#14265 Reply

Dianne Adkins
Moderator

Oh! Gayle! This is very well done! The violin position looks good and the sound is greatly improved. You must be so pleased!!

I would suggest just continue looking at your bow as much as you can. Don’t worry about looking and smiling at the camera. When you look away from the bow, it tends to wander. When the bow wanders from the ‘sweet spot’, the tone suffers. (It’s still pretty good, even then!)

To be more specific, look at your new bow, turning the bow hair side up toward you, noting how wide the width is of the bow hair. That ‘width’ is the space within which you are allowed to play on the string once you have placed the bow on the string. Often we assume we are allowed to play anywhere between bridge and the beginning of the fingerboard. That is a wide open space for the bow to freely play, but no. Place the bow about 1/2 an inch from the bridge and then from frog to tip and all points between, on any string, the bow must remain in that most narrow realm to keep a steady, optimum tone.

I notice your bow tends to wander when you eyes look up at the camera and when you cross to the E string in section 2, where you play E3. Are the E string notes more challenging? If so, take the E string notes out of the music and make them a ‘unit’ to practice repeatedly, playing by memory so you can look at the bow.

Here are some units I would suggest you practice to improve this song. In all examples, one bow per note.

Control the bow during the crossings. Start DOWN bow, then practice starting it UP bow.
A0, A0, E0, E0 :||
A0, E0, E0, A0 :||
E0, A0, A0, E0 :||

Now involve the 2nd finger. Start DOWN bow, then practice starting it UP bow.
A0, A2, E0, E0 :||
E0, A2, A0, A0 :||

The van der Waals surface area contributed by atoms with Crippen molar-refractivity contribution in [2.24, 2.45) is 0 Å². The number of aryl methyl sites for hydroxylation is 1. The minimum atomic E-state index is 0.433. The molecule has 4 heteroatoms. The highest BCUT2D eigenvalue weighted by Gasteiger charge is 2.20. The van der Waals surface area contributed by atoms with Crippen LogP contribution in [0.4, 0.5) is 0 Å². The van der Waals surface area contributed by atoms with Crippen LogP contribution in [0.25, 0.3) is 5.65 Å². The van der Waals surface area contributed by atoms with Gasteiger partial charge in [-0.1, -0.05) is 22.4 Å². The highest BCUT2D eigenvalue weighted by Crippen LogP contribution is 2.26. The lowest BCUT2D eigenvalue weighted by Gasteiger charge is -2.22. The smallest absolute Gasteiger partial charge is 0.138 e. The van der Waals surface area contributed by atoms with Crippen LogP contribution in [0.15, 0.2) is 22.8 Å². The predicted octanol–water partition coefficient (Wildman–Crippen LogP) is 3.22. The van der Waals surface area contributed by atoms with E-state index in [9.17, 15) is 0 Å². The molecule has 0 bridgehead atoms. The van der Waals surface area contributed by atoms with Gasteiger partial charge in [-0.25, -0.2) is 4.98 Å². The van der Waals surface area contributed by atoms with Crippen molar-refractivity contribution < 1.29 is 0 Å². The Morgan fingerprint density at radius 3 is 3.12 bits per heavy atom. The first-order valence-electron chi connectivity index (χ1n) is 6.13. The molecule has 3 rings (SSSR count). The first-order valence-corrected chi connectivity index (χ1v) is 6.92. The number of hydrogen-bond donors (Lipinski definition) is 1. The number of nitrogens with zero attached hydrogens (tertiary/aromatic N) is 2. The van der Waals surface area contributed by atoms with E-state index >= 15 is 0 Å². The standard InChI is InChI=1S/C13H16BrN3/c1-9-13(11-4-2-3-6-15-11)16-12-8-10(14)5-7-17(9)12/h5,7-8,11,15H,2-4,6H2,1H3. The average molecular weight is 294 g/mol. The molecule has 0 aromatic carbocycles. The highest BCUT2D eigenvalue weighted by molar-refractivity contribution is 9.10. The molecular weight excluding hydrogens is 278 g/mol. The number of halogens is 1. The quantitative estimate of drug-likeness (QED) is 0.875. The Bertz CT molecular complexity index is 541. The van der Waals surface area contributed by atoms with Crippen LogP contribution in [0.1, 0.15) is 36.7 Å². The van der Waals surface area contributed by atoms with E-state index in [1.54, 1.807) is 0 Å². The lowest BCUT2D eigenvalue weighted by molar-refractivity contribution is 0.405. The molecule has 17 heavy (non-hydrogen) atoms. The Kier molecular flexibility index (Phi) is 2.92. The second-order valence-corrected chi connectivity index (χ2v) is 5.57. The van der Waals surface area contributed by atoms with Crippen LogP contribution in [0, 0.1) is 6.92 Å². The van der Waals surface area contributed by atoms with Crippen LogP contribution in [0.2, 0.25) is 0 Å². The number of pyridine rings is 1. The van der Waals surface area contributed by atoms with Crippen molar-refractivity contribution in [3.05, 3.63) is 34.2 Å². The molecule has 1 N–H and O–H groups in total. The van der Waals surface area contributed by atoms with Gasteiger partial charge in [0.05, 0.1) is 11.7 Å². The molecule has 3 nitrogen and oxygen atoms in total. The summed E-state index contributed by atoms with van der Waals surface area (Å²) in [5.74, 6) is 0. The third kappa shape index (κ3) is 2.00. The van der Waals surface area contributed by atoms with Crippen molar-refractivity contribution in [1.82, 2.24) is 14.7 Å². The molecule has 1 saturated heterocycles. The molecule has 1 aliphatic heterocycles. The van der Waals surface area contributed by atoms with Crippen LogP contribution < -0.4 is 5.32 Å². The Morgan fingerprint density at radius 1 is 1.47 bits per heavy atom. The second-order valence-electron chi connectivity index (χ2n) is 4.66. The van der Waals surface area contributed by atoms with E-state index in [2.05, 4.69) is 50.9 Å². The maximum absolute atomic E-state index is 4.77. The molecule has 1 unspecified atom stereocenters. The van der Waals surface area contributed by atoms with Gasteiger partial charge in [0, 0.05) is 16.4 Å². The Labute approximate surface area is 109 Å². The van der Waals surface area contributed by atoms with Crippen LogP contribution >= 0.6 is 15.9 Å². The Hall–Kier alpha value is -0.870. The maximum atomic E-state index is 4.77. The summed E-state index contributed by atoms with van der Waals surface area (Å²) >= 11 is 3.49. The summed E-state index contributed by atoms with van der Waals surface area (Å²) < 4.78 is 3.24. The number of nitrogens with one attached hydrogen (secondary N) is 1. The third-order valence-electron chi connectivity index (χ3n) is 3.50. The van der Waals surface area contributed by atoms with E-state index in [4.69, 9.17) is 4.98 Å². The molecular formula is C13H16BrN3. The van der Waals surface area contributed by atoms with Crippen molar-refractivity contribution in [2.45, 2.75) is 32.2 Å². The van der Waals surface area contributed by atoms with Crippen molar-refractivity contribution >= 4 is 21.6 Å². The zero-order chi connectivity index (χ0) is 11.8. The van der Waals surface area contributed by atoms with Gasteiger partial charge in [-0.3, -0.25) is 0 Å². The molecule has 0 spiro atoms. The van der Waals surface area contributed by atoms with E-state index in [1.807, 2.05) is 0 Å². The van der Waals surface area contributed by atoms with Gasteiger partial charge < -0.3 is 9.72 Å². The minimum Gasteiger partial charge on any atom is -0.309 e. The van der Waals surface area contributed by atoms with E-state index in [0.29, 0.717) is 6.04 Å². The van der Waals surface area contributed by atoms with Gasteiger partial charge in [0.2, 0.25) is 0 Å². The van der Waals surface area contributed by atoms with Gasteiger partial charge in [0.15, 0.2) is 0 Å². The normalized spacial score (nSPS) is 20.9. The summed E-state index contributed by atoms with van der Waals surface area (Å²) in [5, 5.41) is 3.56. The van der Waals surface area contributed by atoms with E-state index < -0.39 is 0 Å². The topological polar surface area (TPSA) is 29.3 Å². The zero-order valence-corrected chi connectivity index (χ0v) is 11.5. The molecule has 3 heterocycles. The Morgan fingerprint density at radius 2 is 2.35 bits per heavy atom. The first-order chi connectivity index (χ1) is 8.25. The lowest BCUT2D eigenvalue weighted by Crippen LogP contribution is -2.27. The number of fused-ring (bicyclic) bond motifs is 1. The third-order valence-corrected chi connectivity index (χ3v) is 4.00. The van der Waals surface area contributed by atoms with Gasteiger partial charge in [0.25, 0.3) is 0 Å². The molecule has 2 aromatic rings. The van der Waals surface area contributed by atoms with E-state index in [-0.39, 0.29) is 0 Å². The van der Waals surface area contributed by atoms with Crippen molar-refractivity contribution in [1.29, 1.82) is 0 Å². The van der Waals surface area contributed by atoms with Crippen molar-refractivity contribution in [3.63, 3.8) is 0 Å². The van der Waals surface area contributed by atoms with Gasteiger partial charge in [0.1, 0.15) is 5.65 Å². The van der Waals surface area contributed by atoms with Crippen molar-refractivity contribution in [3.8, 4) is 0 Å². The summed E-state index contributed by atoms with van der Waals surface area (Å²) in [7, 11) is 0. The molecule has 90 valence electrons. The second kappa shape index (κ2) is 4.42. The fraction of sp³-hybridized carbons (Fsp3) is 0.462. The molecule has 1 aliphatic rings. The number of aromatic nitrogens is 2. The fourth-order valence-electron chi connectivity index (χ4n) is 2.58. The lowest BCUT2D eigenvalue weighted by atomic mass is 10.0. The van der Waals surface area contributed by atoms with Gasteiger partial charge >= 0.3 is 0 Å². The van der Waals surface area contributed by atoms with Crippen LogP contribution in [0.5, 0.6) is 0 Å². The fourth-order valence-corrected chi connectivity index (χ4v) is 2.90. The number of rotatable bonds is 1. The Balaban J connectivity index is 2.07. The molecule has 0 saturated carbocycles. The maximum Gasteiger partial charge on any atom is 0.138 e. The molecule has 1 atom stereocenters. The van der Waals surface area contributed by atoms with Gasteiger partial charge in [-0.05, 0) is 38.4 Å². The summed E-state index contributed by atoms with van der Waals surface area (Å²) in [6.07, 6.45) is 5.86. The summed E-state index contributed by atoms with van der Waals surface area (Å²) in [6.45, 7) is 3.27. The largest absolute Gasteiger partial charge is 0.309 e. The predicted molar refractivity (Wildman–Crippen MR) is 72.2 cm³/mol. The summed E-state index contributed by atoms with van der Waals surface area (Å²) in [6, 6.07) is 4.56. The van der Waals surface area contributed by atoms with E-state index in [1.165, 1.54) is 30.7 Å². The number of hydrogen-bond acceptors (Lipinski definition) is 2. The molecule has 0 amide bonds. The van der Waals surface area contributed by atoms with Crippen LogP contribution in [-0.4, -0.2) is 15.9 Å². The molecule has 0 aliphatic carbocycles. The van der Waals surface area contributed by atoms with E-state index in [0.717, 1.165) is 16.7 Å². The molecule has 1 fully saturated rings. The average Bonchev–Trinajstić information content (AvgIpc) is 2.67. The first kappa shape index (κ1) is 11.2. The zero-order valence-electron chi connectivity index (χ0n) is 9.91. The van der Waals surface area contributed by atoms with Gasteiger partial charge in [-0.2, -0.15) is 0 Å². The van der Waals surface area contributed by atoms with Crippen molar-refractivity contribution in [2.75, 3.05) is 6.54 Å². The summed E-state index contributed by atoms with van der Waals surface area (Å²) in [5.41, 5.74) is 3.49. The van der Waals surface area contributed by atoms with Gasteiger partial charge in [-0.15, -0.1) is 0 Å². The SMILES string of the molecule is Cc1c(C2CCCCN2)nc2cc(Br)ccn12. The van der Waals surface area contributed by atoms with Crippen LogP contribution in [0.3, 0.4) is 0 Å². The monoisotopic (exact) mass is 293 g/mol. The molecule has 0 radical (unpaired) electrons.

Practice the E string segment:
A3, A3, E1, E1 | E3, E3, E1, E1 :|| Hold down E1 while playing E3s

Reduce to a more difficult sequence, more closely matching the rhythm of the song: (Still holding E1 while playing E3)
A3, A3, E1, E3 | E1, E0 :||

Control the bow placement during all units.

Finally, as a side note, since I can’t see your bow thumb, I will ask you to please begin checking the bow grip, especially the thumb, which should stay rounded at all times. Here is a pic of a good bow grip.
Violin Bow grip

Notice all fingers are rounded, including the thumb and pinkie. The knuckles are flat and out of sight. The two middle fingers hug the bow, while the index finger is backed up a little. The middle finger and thumb are opposite one another. All fingers are equally spaced about a pinkie’s width apart. The tip of the thumb is tilted so that the nail looks toward the tip. This causes the thumb to touch the stick more on the inner side of the thumb tip. Here is another angle:

Violin Bow Grip

Notice the thumb might touch the bow hair just a bit above (or below) the nail. Once you begin to work with proper finger placement on the bow, you will have improved tone and more flexible bow arm motions that will allow you to refine use of the bow closer to the frog. I will help you all I can!